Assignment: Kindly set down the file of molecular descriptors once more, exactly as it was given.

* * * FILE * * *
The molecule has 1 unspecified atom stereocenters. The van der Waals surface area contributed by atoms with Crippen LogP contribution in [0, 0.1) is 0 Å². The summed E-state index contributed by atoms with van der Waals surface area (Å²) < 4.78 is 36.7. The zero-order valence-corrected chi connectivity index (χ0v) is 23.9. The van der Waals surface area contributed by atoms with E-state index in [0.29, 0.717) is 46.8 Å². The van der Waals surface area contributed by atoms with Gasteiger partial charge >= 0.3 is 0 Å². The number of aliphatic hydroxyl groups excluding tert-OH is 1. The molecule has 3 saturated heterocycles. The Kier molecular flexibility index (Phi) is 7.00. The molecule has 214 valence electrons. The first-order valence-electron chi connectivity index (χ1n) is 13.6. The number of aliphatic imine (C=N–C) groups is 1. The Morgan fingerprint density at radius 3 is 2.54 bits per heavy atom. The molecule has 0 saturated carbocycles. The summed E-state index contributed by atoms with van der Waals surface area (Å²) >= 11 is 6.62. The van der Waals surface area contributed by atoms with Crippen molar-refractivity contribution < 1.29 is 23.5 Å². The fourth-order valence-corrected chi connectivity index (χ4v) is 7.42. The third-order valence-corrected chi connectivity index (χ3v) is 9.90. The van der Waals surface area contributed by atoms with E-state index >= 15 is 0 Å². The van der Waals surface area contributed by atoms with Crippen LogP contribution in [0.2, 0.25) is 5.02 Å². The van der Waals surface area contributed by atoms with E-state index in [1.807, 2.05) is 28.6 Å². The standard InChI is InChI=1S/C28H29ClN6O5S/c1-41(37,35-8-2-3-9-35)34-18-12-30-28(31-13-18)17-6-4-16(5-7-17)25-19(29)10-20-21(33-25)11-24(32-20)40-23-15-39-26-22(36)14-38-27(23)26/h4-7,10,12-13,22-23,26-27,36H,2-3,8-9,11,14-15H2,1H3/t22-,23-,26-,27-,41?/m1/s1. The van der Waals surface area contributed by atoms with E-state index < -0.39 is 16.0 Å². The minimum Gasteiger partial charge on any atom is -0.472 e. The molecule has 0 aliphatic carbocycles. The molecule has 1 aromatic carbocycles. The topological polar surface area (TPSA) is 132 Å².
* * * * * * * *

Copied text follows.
The molecule has 1 unspecified atom stereocenters. The van der Waals surface area contributed by atoms with Crippen LogP contribution in [0, 0.1) is 0 Å². The summed E-state index contributed by atoms with van der Waals surface area (Å²) < 4.78 is 36.7. The zero-order valence-corrected chi connectivity index (χ0v) is 23.9. The van der Waals surface area contributed by atoms with E-state index in [0.29, 0.717) is 46.8 Å². The van der Waals surface area contributed by atoms with Gasteiger partial charge >= 0.3 is 0 Å². The number of aliphatic hydroxyl groups excluding tert-OH is 1. The molecule has 3 saturated heterocycles. The Kier molecular flexibility index (Phi) is 7.00. The molecule has 214 valence electrons. The first-order valence-electron chi connectivity index (χ1n) is 13.6. The number of aliphatic imine (C=N–C) groups is 1. The Morgan fingerprint density at radius 3 is 2.54 bits per heavy atom. The molecule has 0 saturated carbocycles. The summed E-state index contributed by atoms with van der Waals surface area (Å²) >= 11 is 6.62. The van der Waals surface area contributed by atoms with Crippen molar-refractivity contribution < 1.29 is 23.5 Å². The fourth-order valence-corrected chi connectivity index (χ4v) is 7.42. The third-order valence-corrected chi connectivity index (χ3v) is 9.90. The van der Waals surface area contributed by atoms with E-state index >= 15 is 0 Å². The van der Waals surface area contributed by atoms with Crippen LogP contribution in [0.2, 0.25) is 5.02 Å². The van der Waals surface area contributed by atoms with E-state index in [1.807, 2.05) is 28.6 Å². The standard InChI is InChI=1S/C28H29ClN6O5S/c1-41(37,35-8-2-3-9-35)34-18-12-30-28(31-13-18)17-6-4-16(5-7-17)25-19(29)10-20-21(33-25)11-24(32-20)40-23-15-39-26-22(36)14-38-27(23)26/h4-7,10,12-13,22-23,26-27,36H,2-3,8-9,11,14-15H2,1H3/t22-,23-,26-,27-,41?/m1/s1. The van der Waals surface area contributed by atoms with E-state index < -0.39 is 16.0 Å². The minimum Gasteiger partial charge on any atom is -0.472 e. The molecule has 0 aliphatic carbocycles. The molecule has 1 aromatic carbocycles. The topological polar surface area (TPSA) is 132 Å².